Early Aboriginal Culture in Australia

Instructor: Christopher Muscato

Chris has a master's degree in history and teaches at the University of Northern Colorado.

Australia's Aboriginal cultures may have some of the oldest continually practiced traditions in the world. In this lesson, we'll talk about the early cultures of Australia, and see what trends united them.

Australian Aboriginals

At some point in the very distant past, some of the first humans to ever leave Africa made their way east. Possibly thanks to lower sea levels in the Ice Age, they then worked their ways south into a large mass of arid land. Then, the ice melted, the sea levels rose, and this place became a giant island we call Australia.

The ancestrally indigenous people of Australia, collectively called Aboriginals in modern parlance, have a unique place in world history. Genetic evidence suggests that their ancestors were among the first out of Africa, arriving in Australia by roughly 60,000 BCE. What makes this even more fascinating is the fact that Australian Aboriginals claim to have the oldest continually practiced culture in the world, and anthropologists agree. Cave paintings and other forms of archaeological evidence dating back nearly 40,000 years show aspects of Aboriginal culture still practiced to this day. It's a living tradition millennia in the making.


Before we get into Aboriginal cultures, a quick disclaimer. The term ''Aboriginal'' is a modern one, introduced by Europeans. Prior to the arrival of Europeans, the peoples of Australia did not share a uniform culture or identity. In fact, there were an estimated 600 distinct groups in Australia at the time of European contact. So, while we will talk about many cultural practices in this lesson, keep in minds that none of them are absolutely universal. Aboriginal cultures are diverse and varied, but what follows are some of the most consistent trends.

Aboriginal Societies

So, who were the Aboriginal peoples of Australia? Aboriginal societies were, for tens of thousands of years, semi-nomadic bands of hunter-gatherers. Australia's dry and harsh climate does not naturally lend itself to farming, so it's really no surprise that Aboriginal people never decided to switch to agriculture. Hunting was more practical.

Aboriginal cultures were hunters and gatherers

This meant that Aboriginal societies were often on the move, and therefore had minimal material possessions. Baskets and other woven items were lightweight, made from available resources, and functional. In fact, most objects in Aboriginal life were practical, functional, and efficient, as well as being aesthetic and enjoyable. Stone tools were also a big part of daily life, and included knives, spears, axes, and other tools. In an amazing feat of cultural preservation, many of the stone tools being used by Aboriginal communities when Europeans arrived are nearly identical to those used over 40,000 years ago.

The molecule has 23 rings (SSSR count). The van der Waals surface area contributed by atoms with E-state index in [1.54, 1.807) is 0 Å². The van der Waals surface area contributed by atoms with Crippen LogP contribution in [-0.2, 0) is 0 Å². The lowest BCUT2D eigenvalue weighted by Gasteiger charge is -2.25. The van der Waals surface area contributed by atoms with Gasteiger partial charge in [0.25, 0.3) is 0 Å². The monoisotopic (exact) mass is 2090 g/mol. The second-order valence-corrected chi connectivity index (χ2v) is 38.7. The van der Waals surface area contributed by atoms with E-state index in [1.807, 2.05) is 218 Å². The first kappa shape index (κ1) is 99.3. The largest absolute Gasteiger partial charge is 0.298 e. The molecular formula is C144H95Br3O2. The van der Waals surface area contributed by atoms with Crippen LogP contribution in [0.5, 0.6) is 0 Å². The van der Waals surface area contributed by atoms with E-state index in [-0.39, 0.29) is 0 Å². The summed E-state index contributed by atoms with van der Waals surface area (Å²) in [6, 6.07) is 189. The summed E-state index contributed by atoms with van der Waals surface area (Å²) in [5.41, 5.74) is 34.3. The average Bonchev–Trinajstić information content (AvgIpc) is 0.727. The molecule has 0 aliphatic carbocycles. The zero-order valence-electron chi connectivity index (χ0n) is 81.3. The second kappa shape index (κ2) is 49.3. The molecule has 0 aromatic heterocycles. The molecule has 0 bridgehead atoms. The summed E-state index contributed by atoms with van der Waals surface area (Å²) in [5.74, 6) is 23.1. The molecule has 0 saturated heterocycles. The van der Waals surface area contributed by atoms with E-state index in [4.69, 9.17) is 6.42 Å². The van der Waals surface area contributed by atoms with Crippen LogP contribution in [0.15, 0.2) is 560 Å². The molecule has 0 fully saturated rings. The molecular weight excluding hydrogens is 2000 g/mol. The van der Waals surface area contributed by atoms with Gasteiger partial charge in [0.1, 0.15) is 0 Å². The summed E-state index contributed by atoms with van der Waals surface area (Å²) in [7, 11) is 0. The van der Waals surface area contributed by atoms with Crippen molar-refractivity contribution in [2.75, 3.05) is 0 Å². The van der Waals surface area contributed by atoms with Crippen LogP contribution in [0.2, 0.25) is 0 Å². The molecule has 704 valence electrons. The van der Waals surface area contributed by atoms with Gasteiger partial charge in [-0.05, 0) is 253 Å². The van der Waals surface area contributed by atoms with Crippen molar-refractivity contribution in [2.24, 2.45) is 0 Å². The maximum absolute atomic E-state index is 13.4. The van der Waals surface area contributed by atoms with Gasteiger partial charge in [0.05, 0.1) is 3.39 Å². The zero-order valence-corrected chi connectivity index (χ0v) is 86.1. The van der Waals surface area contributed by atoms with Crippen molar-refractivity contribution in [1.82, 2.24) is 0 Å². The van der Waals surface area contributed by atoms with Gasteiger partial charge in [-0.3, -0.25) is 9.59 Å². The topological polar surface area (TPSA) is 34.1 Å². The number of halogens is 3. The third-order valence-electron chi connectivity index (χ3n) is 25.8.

As part of the world's most ancient surviving culture, Aboriginal spiritual systems have been practiced for a very, very long time. In most Aboriginal cultures, the cosmos was created by a variety of powerful spirits who, after they finished creating the Earth, inhabited its natural features. Thus, all the land is sacred to Aboriginals. Some sites, however, have extra spiritual power. The location of these sites is guarded by clan religious leaders, and only those initiated through special ceremonies learn where to find them.

One of the other important concepts in Aboriginal cosmology is that of the Dreamtime. The Dreamtime is a place beyond physical space and time. It is an entirely alternate cosmos, where the spirits dwell and where spiritually powerful Aboriginals can visit through extended ritualized trance. Since the Dreamtime is outside of physical time, all people and spirits who ever enter the Dreamtime are there simultaneously. This lets the visitor speak with ancestors, future heirs, and the spirits, seeking advice and guidance. Dreaming stories, visions, and prophecies are therefore of extraordinary importance.


While the semi-nomadic Aboriginal cultures did prefer to keep their material objects light and functional, they were still highly artistic groups. Weaving was a highly practiced art form, as was dancing and music. The didgeridoo is one famous example of an Aboriginal instrument, played through a complex process where the musician is constantly breathing in and out simultaneously.

Aboriginal instrument

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